Quality is a two sided coin.  Quality is about accuracy, but it’s also about emotion.  Quality software must work.  But it also must give something meantinful to the lives of the people that use it.  “Meaningful” may be “fuzzy” and “illogical”, but it’s what divides the accurate from the fantastic, the good from the great.

Microsoft’s Yahoo Blunder

February 3, 2008

 The news of Microsoft’s 40 billion offer to buy Yahoo astounded me. (CNN) Almost in a daze I listened to it again and again on one media outlet after another. All reported the same story: Google is gobbling up the lucrative Internet advertising market and Microsoft wants a share. I’ve seen some bad business moves—Time Warner’s purchase of AOL for example. But this one tops the charts. Not only will it fail. It will fail spectacularly.

Microsoft has had a remarkably successful run selling software. I use this term rather loosely since much of the software it sold is operating system code. Selling “code” may be a better term. Excluding a few minor (and late) exceptions—such as the Xbox–Microsoft made its fortune selling code.

In the early days selling code worked well. In fact, it was the only model around and it still works well in niche markets. In the 80’s anything computer related was by modern standards a niche market. Microsoft focused on owning the largest of these niches and rode those markets to stardom. Microsoft still thinks in terms of owning software market space. Even worse, Microsoft seems to think that everyone else thinks that way too.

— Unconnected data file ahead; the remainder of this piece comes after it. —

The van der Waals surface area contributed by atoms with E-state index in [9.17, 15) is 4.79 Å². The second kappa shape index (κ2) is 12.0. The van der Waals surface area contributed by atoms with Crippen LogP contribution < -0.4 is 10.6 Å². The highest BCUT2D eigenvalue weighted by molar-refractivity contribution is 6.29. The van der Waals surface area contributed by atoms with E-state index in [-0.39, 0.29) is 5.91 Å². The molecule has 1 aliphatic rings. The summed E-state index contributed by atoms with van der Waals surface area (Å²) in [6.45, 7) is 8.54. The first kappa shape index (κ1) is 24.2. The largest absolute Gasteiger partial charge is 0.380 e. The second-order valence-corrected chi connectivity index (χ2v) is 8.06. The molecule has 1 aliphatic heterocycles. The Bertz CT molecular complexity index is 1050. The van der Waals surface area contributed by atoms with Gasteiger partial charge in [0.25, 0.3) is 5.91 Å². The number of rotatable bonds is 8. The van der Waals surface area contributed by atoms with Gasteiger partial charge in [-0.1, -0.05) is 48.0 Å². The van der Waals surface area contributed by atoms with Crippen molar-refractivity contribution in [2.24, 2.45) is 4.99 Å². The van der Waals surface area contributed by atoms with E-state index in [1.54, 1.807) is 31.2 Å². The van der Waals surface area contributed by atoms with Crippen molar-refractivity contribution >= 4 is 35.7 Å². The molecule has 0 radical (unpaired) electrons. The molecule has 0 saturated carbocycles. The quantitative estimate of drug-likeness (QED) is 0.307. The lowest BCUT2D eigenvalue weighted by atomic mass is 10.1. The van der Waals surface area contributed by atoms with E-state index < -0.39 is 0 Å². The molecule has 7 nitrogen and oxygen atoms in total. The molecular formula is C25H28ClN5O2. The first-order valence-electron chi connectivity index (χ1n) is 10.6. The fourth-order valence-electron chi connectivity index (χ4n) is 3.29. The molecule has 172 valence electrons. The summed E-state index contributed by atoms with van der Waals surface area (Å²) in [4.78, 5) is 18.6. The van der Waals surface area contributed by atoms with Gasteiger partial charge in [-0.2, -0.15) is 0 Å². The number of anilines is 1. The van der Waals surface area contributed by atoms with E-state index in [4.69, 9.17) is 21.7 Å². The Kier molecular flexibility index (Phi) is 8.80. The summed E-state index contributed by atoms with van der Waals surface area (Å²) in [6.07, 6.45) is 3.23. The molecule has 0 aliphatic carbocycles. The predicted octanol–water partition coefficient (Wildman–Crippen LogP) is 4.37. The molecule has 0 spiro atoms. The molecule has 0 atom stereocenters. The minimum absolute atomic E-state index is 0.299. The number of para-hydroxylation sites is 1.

This is where Microsoft comes into direct ideological conflict with Yahoo and Google. Yahoo and Google do not sell software. They sell advertising. Yahoo and Google don’t act like software companies. They don’t think like software companies. Because—they aren’t software companies! They are advertising companies. Microsoft doesn’t understand the advertising business. Most people don’t. Although it’s a very simple business.

Definition: Advertising is the art of consistently drawing lots of attention.

That’s it. Find a way to consistently draw attention and you have created advertising space. If you don’t believe me—think about the Super Bowl. It is the king of advertising. Why? It gets LOTS of ATTENTION. World class sports and world class entertainment rolled up into one massive show available for—you guess it—FREE.